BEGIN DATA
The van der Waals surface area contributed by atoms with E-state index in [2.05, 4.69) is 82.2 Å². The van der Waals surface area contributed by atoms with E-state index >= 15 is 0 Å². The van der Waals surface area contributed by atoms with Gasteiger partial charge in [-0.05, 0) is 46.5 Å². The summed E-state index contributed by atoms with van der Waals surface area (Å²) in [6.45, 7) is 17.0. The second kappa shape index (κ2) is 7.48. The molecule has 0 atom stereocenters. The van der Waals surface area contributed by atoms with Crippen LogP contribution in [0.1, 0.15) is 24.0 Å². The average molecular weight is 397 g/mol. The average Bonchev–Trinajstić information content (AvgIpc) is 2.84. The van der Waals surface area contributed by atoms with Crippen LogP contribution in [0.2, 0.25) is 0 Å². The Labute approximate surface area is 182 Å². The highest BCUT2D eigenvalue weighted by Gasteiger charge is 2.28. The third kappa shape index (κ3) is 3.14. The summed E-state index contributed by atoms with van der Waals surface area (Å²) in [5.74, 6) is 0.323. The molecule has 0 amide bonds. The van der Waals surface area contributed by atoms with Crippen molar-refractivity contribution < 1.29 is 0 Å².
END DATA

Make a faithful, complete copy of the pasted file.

The van der Waals surface area contributed by atoms with E-state index in [2.05, 4.69) is 82.2 Å². The van der Waals surface area contributed by atoms with E-state index >= 15 is 0 Å². The van der Waals surface area contributed by atoms with Gasteiger partial charge in [-0.05, 0) is 46.5 Å². The summed E-state index contributed by atoms with van der Waals surface area (Å²) in [6.45, 7) is 17.0. The second kappa shape index (κ2) is 7.48. The molecule has 0 atom stereocenters. The van der Waals surface area contributed by atoms with Crippen LogP contribution in [0.1, 0.15) is 24.0 Å². The average molecular weight is 397 g/mol. The average Bonchev–Trinajstić information content (AvgIpc) is 2.84. The van der Waals surface area contributed by atoms with Crippen LogP contribution in [0.2, 0.25) is 0 Å². The Labute approximate surface area is 182 Å². The highest BCUT2D eigenvalue weighted by Gasteiger charge is 2.28. The third kappa shape index (κ3) is 3.14. The summed E-state index contributed by atoms with van der Waals surface area (Å²) in [5.74, 6) is 0.323. The molecule has 0 amide bonds. The van der Waals surface area contributed by atoms with Crippen molar-refractivity contribution < 1.29 is 0 Å².